More inflation to come?
Pretty grim set of economic stats on the eve of Chancellor Osborne's second Budget.
First, public borrowing was £11.8 billion in February, the highest borrowing for that month since records began and £2.3 billion higher than February last year. Tax revenues are more buoyant than expected but for a government committed to borrowing a lot less these figures show the heavy lifting hasn't even started.
Second, inflation as measured by the RPI, which is used as the basis of many a wage negotiation, rose to 5.5% last month from 5.1% in January. This is much more than expected. Even the more modest CPI, the government's preferred measure, rose to 4.4%.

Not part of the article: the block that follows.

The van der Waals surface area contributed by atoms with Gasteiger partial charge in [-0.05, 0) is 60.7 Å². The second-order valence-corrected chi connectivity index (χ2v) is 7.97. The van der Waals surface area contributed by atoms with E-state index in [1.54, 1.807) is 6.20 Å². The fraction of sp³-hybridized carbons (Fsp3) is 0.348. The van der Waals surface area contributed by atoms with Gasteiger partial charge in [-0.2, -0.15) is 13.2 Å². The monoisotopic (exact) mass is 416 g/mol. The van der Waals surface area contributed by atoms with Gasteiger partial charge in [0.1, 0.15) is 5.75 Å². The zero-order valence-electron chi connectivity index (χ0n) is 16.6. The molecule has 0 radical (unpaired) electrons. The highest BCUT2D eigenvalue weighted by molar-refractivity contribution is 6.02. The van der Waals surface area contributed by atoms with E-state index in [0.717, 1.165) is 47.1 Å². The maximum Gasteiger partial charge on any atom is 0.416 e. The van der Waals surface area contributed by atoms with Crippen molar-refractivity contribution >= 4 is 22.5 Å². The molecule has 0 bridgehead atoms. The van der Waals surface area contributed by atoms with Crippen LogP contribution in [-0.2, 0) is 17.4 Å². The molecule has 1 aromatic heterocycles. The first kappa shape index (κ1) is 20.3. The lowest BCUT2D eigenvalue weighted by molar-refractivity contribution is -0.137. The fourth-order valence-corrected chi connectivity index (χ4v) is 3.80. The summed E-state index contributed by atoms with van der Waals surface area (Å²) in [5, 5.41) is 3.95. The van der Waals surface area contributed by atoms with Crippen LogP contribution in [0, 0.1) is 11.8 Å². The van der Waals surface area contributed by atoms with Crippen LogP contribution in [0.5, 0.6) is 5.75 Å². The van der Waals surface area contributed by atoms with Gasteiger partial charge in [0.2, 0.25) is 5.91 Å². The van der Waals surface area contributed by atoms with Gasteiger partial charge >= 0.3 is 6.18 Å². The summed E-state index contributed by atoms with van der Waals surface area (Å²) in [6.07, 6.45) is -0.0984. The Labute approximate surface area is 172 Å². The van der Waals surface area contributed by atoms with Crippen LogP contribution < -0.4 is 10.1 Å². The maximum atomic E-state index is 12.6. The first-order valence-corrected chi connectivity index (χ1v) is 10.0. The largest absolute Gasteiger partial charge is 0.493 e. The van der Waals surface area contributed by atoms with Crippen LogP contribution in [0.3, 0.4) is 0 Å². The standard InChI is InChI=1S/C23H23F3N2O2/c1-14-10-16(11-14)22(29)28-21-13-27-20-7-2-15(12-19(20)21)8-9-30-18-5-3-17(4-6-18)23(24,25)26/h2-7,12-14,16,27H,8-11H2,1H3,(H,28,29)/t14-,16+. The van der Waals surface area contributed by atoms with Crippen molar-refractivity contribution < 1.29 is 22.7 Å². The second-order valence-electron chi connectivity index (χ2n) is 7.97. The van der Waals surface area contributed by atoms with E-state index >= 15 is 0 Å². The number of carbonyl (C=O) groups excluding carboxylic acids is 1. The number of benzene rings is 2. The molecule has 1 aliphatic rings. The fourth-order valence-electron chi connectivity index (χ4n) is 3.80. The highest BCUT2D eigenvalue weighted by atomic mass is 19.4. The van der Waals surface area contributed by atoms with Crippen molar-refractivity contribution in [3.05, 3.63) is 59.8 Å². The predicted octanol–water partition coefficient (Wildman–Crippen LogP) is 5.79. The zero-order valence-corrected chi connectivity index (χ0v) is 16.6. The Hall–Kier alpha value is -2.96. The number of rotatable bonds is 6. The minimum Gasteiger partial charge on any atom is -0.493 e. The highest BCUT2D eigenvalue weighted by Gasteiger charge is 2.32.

At a time when most folks' pay is either static or falling in real terms, these inflation figures mean only one thing: a further squeeze on living standards, especially with January's rise in Vat and April's rise in National Insurance.
They also mean interest rates are more likely than ever to rise this year. The markets certainly think so: sterling jumped against the dollar this morning, trading at $1.6359 in the immediate aftermath of the data.
The markets also think there's more inflation to come: bonds fell, with the yield on the 10-year gilt rising 8 basis points to 3.61% as investors demanded higher yields to compensate for higher inflation.